Wilderness in Virginia? Yes, that there is!

    Back in the spring I was fortunate enough to participate in a “fly-in” event in support of the LWCF Coalition at our Nation’s capital.  You can read the blog post I published about that experience here; LWCF Coalition Fly-In with Capital Region Chapter and AFI.  During that event I met with Sen. Tim Kaine’s office to thank the Senator and his staff for his continued support of LWCF and ask that they help protect against future recissions.  During that meeting the conversation came up about two bills the Senator has been working to get passed since the 116th Congress; the Virginia Wilderness Additions Act and the Shenandoah Mountain Act.  As I dug into both these bills, I quickly realized just how important they both were. 


    The Virginia Wilderness Additions Act would add a total of 5,600 acres to the existing Rough Mountain and Rich Hole wilderness areas within the George Washington National Forest in Bath County, Virginia.  Any time we are able to add lands to existing Wilderness areas it is a good thing especially when it has support from stakeholders.  In this case the George Washington National Forest Stakeholder Collabor tive, which endorsed this proposal nearly a decade ago.  Sen. Kaine is joined by fellow Virginia Sen. Mark Warner in advocating for this legislation and has wide support in both houses.  However, it just has not been able to get across the finished line. 


    The second piece of legislation, the Shenandoah Mountain Act, is another Sen. Kaine and Sen. Warner bill.  The legislation to establish a 92,562-acre Shenandoah Mountain National Scenic Area (SMNSA) in Rockingham, Augusta, and Highland counties.  This is truly an impressive piece of legislation and I do not see how this would be a bad idea.  A critical component of this bill is the fact it includes the headwaters of both the Shenandoah and James Rivers.  Both of these rivers are not only hope to a multitude of idyllic species, but provide drinking water to many communities in the region.  As the tourism industry continues to grow in the region protecting a landscape that includes 10 peaks over 4000 feet and 150 miles of trails, this would only add more much needed recreation dollars to the region.  In fact, hundreds of businesses in the region have endorsed this legislation.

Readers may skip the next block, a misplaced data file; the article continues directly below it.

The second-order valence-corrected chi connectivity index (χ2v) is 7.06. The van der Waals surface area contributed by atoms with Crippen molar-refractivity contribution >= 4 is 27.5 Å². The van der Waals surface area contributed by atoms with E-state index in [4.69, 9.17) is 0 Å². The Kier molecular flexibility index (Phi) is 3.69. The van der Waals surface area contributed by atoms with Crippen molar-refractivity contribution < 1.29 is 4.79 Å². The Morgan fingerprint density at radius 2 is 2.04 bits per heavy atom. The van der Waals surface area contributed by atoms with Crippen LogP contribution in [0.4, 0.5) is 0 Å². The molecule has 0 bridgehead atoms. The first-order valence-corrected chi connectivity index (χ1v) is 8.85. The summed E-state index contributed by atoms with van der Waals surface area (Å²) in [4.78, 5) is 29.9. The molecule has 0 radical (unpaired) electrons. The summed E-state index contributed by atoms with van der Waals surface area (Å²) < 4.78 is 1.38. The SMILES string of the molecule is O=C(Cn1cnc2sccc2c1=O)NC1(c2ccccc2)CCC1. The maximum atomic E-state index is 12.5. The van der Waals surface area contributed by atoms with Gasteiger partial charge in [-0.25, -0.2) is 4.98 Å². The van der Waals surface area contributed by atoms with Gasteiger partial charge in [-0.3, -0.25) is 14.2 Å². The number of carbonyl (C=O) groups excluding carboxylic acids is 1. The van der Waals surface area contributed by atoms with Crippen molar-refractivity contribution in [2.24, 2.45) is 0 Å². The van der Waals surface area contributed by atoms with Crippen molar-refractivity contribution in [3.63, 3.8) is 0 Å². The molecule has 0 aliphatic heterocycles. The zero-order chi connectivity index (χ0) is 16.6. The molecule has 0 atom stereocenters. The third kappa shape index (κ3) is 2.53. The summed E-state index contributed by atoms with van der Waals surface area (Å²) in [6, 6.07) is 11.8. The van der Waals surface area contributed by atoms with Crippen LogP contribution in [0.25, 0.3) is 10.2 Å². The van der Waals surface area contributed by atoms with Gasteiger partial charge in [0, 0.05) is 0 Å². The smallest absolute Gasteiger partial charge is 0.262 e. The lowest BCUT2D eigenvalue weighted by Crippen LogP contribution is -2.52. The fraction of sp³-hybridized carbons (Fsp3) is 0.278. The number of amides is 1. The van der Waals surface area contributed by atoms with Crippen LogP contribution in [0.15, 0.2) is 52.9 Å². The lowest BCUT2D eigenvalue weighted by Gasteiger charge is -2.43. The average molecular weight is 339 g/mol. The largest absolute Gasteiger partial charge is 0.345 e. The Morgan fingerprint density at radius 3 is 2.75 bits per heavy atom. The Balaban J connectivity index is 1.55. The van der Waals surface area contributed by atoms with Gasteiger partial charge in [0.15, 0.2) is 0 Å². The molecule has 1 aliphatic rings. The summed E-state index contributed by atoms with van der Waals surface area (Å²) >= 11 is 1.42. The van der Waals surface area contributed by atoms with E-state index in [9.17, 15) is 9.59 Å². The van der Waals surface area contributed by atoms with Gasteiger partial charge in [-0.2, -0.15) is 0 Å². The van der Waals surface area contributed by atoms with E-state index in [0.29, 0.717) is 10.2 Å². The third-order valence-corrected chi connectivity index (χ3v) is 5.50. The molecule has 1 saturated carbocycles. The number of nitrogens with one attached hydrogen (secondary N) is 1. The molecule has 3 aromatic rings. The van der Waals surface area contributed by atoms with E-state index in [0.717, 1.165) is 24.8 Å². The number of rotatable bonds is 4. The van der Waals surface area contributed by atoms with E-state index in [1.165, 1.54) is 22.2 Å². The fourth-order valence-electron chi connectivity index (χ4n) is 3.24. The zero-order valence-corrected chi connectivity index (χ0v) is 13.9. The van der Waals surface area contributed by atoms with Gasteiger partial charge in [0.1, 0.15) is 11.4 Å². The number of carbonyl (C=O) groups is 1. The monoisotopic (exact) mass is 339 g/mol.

There is too much information to include in this short post about both these bills.  I urge you to take a look at both of them in detail.   Hopefully, you will see what I see, two bills that will greatly enhance our wild public lands and waters here in the Commonwealth of Virginia.  I am sincerely grateful to both Sen. Kaine and Sen. Warner for their leadership in continuing to fight for important landscapes such as these.  Now more than ever, our nation needs significant investment in our wild landscapes or we will lose them.  Join the Capital Region Chapter and I in supporting these efforts and taking action to let congress know we support this legislation.



About Garrett Robinson

Born and raised in southern York County, Pennsylvania, I participated in hunting in fishing throughout the state with my family on both public and private land. To this day the memories of growing up in a family where everyone hunted are some of the best